Herein lies the distinction between self-indulgence and self-care. A benign expression of self-indulgence might be a well-earned treat like an ice cream cone with sprinkles or a Saturday afternoon lounging on the sofa. Self-indulgence is not necessarily unhealthy, though nor is it enduring. It is simply sensory delight, known as “pāmojja” in Pali. And it can, in fact, be bought.
Self-care, on the other hand, consists of the specific choices and behaviors that lead to a quality of feeling over time. Self-care is how we contribute to our own wellbeing at any given moment and under any given circumstance. It’s any benevolent mechanism by which we nurture presence and alignment with our values. It’s reflected in our intentions, actions, and habits, as well as in pausing to integrate and recalibrate. Self-care is setting boundaries to mitigate depletion when appropriate and equally expanding beyond the habit of navel-gazing to show up for others.
Many of us sense an undercurrent of disassociation beneath the surface of our lives. We feel more emotionally isolated than ever before (a phenomenon amply attested to by recent studies, including one ranging from 1990 to 2021 which indicated a 25% decrease in the number of Americans who reported having five or more close friends). We long for more intimacy, connection, and belonging, but we’ve chosen social structures that reinforce individualism over community.
Henry Ward Beecher posited that “the art of being happy lies in the power of extracting happiness from common things.” The practice of such extraction requires intention, engagement, awareness, and surrender to balance and nurture the dynamic facets of our humanness. Wellbeing requires both personal agency (which, yes, is a privilege) and interwoven structures of support and belonging. We might feel relaxed after a massage, but true wellbeing emerges only through the sustained practice of leaning into the kinship we share — the double entendre of our “common” things.
Perhaps the most misguided notion about wellbeing is that it's a solitary pursuit, wherein the responsibility falls on individuals to succeed or fail rather than on our communal web. Fariha Róisín’s book, “Who Is Wellness For? An Examination of Wellness Culture and Who It Leaves Behind,” tracks the author’s personal experience of seeking healing from trauma while simultaneously exposing the wellness industrial complex and its myriad failures. “Capitalism tricks us into believing that we don't need each other,” the author poignantly shares.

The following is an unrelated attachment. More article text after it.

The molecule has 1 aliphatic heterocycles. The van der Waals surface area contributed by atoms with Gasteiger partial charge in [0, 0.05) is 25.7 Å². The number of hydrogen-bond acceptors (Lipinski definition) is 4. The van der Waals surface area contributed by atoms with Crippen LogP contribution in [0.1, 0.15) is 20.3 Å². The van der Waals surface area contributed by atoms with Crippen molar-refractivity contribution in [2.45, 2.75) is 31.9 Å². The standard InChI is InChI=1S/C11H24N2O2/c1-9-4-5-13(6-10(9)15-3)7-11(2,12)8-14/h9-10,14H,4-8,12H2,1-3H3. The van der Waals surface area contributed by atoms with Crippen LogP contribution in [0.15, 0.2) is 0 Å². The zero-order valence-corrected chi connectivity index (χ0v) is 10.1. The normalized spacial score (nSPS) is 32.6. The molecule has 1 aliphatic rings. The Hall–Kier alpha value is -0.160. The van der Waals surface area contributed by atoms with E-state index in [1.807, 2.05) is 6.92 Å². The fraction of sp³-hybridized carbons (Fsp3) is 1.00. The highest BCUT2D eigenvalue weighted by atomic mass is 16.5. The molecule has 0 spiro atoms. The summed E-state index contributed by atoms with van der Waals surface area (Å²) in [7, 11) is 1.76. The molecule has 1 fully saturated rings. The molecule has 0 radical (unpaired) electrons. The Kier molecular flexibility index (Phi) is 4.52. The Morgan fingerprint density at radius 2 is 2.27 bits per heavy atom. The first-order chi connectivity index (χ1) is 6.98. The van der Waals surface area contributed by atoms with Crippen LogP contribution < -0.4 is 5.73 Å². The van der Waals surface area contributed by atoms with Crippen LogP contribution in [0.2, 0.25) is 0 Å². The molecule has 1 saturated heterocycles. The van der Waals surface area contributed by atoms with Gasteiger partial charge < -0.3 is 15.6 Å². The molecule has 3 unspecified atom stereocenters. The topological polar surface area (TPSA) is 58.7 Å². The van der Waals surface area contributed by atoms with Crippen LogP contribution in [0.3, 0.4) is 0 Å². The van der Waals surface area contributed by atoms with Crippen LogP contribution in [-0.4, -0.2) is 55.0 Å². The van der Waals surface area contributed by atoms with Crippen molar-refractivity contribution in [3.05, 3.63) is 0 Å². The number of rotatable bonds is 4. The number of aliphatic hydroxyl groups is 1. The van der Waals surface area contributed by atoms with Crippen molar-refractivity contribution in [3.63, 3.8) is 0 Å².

Somehow, glimmers are possible under extraordinary circumstances. Our teachers here are those who touch ecstatic aliveness in cycles of profound grief, who praise the rising sun in war zones. I recently heard meditation teacher Tara Brach respond when a student asked about how to stay connected to life while facing the staggering uncertainty of a child’s diagnosis: “the doorway to wellbeing is always through the heart,” she softly said.
If each day falls inside each night,
There exists a well
We need to sit on the rim
of the well of darkness
and fish for fallen light,
- Pablo Neruda, “Si cada día cae/If each day falls"
Wellbeing is both a practice and the reservoir of having opened to the fullness of our felt experience — having sat “on the rim of the well of darkness and fish[ed] for fallen light” — many times over.
Jarvis Jay Masters, a Buddhist writer and teacher who endured a mind-boggling 21 years of solitary confinement based on wrongful conspiracy charges, offers this sage reflection in his memoir:
Over the years, I have been asked when it was that I “saw the light,” had a dream, or heard a voice. What experience created a reverberation that transformed me from the person I was then to the person I am today? The truth of the matter is that I have never changed. Rather, I have simply discovered who I’ve always been: the young child who knew that his life mattered, that he could make a difference in the world, and that he was born to fly. — Jarvis Jay Masters, That Bird Has My Wings
Jarvis re-discovered the life that matters within him.
To me, the 13th c. Sufi mystic Rumi’s timeless question “do you make regular visits to yourself?” offers us a compass. What could come from giving ourselves permission to meet our experience with consistency, honesty, and generosity?
As it happens, I do make regular visits to myself. I'm fortunate to live on the rim of a trail system in the vast landscape of Northern New Mexico. My wonder hour (which I hold in grateful contrast to the happy hours of my younger years) is the early morning, a time that favors contemplation and communion. It’s known as “Brahmamuhurta" in India — the hour of God — and referenced by David in Psalm 5: “O Lord, in the morning you hear my voice.”
Cold air in my lungs, solid ground beneath my feet, I make my way along the trails around my home, slowly unspooling my heart to the juniper, the chamisa, and the pine. They receive with fraternity all that which I have to give. Most mornings, by the time the sun has pushed up the day, I can sense, along with care for the heartbroken bits, an embodied enough-ness. It’s a remembered hum in my human heart. To me, this is what wellbeing must be. And it’s priceless.